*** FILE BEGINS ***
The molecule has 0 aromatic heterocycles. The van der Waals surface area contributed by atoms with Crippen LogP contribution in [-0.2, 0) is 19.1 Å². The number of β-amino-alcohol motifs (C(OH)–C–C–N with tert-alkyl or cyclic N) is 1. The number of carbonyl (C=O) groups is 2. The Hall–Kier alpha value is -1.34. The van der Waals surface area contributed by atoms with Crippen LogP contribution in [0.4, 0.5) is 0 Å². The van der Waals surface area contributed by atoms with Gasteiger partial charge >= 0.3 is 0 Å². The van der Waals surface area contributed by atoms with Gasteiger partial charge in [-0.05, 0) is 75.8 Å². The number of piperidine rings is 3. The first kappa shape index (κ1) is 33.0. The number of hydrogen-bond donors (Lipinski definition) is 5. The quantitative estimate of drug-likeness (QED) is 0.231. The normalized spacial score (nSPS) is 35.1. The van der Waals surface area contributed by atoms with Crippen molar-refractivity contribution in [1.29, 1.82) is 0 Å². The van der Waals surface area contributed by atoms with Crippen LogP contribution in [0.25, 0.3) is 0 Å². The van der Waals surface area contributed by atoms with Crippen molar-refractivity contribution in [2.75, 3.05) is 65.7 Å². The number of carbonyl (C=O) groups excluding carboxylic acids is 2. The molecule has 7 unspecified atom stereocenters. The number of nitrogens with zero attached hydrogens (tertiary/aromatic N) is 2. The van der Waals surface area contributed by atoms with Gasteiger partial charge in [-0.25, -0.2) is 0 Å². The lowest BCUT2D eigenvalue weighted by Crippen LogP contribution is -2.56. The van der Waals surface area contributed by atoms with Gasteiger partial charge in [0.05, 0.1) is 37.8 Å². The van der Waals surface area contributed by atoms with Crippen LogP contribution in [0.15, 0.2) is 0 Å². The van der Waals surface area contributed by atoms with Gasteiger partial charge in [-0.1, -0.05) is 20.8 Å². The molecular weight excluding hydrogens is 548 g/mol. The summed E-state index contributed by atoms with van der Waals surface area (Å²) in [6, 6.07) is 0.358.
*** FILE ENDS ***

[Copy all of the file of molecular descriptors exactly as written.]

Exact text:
The molecule has 0 aromatic heterocycles. The van der Waals surface area contributed by atoms with Crippen LogP contribution in [-0.2, 0) is 19.1 Å². The number of β-amino-alcohol motifs (C(OH)–C–C–N with tert-alkyl or cyclic N) is 1. The number of carbonyl (C=O) groups is 2. The Hall–Kier alpha value is -1.34. The van der Waals surface area contributed by atoms with Crippen LogP contribution in [0.4, 0.5) is 0 Å². The van der Waals surface area contributed by atoms with Gasteiger partial charge >= 0.3 is 0 Å². The van der Waals surface area contributed by atoms with Gasteiger partial charge in [-0.05, 0) is 75.8 Å². The number of piperidine rings is 3. The first kappa shape index (κ1) is 33.0. The number of hydrogen-bond donors (Lipinski definition) is 5. The quantitative estimate of drug-likeness (QED) is 0.231. The normalized spacial score (nSPS) is 35.1. The van der Waals surface area contributed by atoms with Crippen molar-refractivity contribution in [1.29, 1.82) is 0 Å². The van der Waals surface area contributed by atoms with Crippen LogP contribution in [0.25, 0.3) is 0 Å². The van der Waals surface area contributed by atoms with Crippen molar-refractivity contribution in [2.75, 3.05) is 65.7 Å². The number of carbonyl (C=O) groups excluding carboxylic acids is 2. The molecule has 7 unspecified atom stereocenters. The number of nitrogens with zero attached hydrogens (tertiary/aromatic N) is 2. The van der Waals surface area contributed by atoms with Gasteiger partial charge in [-0.25, -0.2) is 0 Å². The lowest BCUT2D eigenvalue weighted by Crippen LogP contribution is -2.56. The van der Waals surface area contributed by atoms with Gasteiger partial charge in [0.05, 0.1) is 37.8 Å². The van der Waals surface area contributed by atoms with Crippen LogP contribution in [0.15, 0.2) is 0 Å². The van der Waals surface area contributed by atoms with Gasteiger partial charge in [-0.1, -0.05) is 20.8 Å². The molecular weight excluding hydrogens is 548 g/mol. The summed E-state index contributed by atoms with van der Waals surface area (Å²) in [6, 6.07) is 0.358.